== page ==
My Clay Karbala Stone
Sunnis believe that when the Prophet died, he did not name anyone to succeed him – instead leaving the community to rule themselves through consensus. However Shi’ah Muslims, disagree with this belief, saying that Muhammad appointed Ali and his descendants as his successors and using the Quranic passage: “He whose master I am, Ali is his master” as verification for this. Ali’s descendants are revered as Imams and are the spiritual and political leaders of Shi’ah society.
Because of the importance of the Prophet, the battle of Karbala has significant meaning for Shi’ah Muslims around the world. At Karbala Hussein Ali, a direct descendant of Muhammad, fought against Yazid, who had wrongfully taken the Caliphate. Hussein died as a martyred and his family was killed too. For Shi’ah Muslims around the world, the battle has come to be a symbol of good against evil, of doing what is right even when facing enormous odds.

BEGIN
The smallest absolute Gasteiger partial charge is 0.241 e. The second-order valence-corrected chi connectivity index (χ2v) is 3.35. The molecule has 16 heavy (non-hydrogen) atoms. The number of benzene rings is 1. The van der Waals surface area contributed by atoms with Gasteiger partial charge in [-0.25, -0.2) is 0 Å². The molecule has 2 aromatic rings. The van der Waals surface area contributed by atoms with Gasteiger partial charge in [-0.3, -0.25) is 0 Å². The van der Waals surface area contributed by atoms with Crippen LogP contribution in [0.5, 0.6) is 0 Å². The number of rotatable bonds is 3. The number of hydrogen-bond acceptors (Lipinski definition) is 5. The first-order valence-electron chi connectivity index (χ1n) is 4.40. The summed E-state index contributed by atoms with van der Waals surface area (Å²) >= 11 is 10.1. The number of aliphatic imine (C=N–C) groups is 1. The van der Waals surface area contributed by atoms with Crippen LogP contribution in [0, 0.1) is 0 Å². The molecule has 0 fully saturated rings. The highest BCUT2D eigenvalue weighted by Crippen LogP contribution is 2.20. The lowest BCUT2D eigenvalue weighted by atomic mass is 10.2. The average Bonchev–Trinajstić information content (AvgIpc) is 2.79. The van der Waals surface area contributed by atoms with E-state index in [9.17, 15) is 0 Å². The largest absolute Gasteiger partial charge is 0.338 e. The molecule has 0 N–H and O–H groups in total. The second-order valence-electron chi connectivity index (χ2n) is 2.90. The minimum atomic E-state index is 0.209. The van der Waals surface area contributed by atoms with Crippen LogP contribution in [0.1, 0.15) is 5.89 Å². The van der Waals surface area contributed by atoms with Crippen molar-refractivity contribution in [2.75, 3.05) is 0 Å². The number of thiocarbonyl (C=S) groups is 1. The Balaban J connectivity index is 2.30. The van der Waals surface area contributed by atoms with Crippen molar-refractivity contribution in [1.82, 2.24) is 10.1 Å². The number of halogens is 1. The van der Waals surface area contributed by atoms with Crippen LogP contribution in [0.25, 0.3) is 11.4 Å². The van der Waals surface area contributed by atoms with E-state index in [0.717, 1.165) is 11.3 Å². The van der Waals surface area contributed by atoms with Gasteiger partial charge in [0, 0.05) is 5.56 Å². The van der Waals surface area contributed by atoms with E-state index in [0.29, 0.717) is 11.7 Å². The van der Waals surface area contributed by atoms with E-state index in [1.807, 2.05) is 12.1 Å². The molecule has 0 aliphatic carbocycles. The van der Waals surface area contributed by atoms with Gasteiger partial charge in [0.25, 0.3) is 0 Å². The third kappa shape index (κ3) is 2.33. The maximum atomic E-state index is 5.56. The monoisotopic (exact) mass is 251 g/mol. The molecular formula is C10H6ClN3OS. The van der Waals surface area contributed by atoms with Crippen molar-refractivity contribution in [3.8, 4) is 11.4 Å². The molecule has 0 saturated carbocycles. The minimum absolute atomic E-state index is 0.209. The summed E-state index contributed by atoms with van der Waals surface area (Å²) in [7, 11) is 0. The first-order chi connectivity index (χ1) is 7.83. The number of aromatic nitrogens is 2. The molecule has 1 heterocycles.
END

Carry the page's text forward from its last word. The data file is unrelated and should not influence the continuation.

For my creative project I decided to make a Karbala Prayer Stone. Many Shi’ah Muslims have these stones, made from the clay found near the city of Karbala. It is a small, decorated clay stone that they touch their heads to them when they perform their daily prayers. The idea of thousands of Muslims across the world connecting through the clay of Karbala is very touching, and shows the power of sacrifice. I took photographs of my Karbala stone in different environments, to show how Muslims from all cultures, countries and walks of life connect through the powerful symbol of the Battle of Karbala despite the vast geographic distances between them.